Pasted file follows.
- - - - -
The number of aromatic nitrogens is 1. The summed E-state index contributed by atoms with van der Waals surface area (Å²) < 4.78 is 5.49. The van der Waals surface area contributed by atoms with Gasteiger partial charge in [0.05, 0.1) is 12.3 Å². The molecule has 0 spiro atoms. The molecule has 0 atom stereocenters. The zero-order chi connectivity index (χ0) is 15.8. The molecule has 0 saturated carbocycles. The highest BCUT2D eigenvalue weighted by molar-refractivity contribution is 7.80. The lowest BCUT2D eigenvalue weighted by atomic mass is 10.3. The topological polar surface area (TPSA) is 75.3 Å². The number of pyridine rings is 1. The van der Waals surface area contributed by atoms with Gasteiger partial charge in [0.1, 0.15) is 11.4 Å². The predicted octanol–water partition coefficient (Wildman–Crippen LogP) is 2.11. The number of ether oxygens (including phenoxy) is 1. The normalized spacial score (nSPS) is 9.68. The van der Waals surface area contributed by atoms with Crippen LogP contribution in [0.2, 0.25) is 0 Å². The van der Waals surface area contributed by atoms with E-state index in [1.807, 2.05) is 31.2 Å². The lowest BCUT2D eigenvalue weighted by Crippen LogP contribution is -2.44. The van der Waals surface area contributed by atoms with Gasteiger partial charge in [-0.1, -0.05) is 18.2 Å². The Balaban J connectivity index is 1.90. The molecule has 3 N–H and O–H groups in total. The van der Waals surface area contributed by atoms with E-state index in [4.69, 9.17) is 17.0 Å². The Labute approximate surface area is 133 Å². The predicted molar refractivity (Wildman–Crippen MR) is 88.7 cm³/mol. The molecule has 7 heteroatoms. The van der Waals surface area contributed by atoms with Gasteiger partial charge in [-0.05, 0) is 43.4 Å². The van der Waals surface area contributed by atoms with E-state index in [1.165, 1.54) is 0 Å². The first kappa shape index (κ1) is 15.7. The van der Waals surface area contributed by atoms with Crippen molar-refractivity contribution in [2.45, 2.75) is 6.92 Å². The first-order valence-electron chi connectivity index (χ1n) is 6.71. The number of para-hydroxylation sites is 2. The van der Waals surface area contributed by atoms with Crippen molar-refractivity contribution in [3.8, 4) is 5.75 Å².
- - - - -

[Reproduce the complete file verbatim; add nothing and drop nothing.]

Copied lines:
The number of aromatic nitrogens is 1. The summed E-state index contributed by atoms with van der Waals surface area (Å²) < 4.78 is 5.49. The van der Waals surface area contributed by atoms with Gasteiger partial charge in [0.05, 0.1) is 12.3 Å². The molecule has 0 spiro atoms. The molecule has 0 atom stereocenters. The zero-order chi connectivity index (χ0) is 15.8. The molecule has 0 saturated carbocycles. The highest BCUT2D eigenvalue weighted by molar-refractivity contribution is 7.80. The lowest BCUT2D eigenvalue weighted by atomic mass is 10.3. The topological polar surface area (TPSA) is 75.3 Å². The number of pyridine rings is 1. The van der Waals surface area contributed by atoms with Gasteiger partial charge in [0.1, 0.15) is 11.4 Å². The predicted octanol–water partition coefficient (Wildman–Crippen LogP) is 2.11. The number of ether oxygens (including phenoxy) is 1. The normalized spacial score (nSPS) is 9.68. The van der Waals surface area contributed by atoms with Crippen LogP contribution in [0.2, 0.25) is 0 Å². The van der Waals surface area contributed by atoms with E-state index in [1.807, 2.05) is 31.2 Å². The lowest BCUT2D eigenvalue weighted by Crippen LogP contribution is -2.44. The van der Waals surface area contributed by atoms with Gasteiger partial charge in [-0.1, -0.05) is 18.2 Å². The Balaban J connectivity index is 1.90. The molecule has 3 N–H and O–H groups in total. The van der Waals surface area contributed by atoms with E-state index in [4.69, 9.17) is 17.0 Å². The Labute approximate surface area is 133 Å². The predicted molar refractivity (Wildman–Crippen MR) is 88.7 cm³/mol. The molecule has 7 heteroatoms. The van der Waals surface area contributed by atoms with Gasteiger partial charge in [-0.05, 0) is 43.4 Å². The van der Waals surface area contributed by atoms with E-state index in [1.165, 1.54) is 0 Å². The first kappa shape index (κ1) is 15.7. The van der Waals surface area contributed by atoms with Crippen molar-refractivity contribution in [2.45, 2.75) is 6.92 Å². The first-order valence-electron chi connectivity index (χ1n) is 6.71. The number of para-hydroxylation sites is 2. The van der Waals surface area contributed by atoms with Crippen molar-refractivity contribution in [3.8, 4) is 5.75 Å².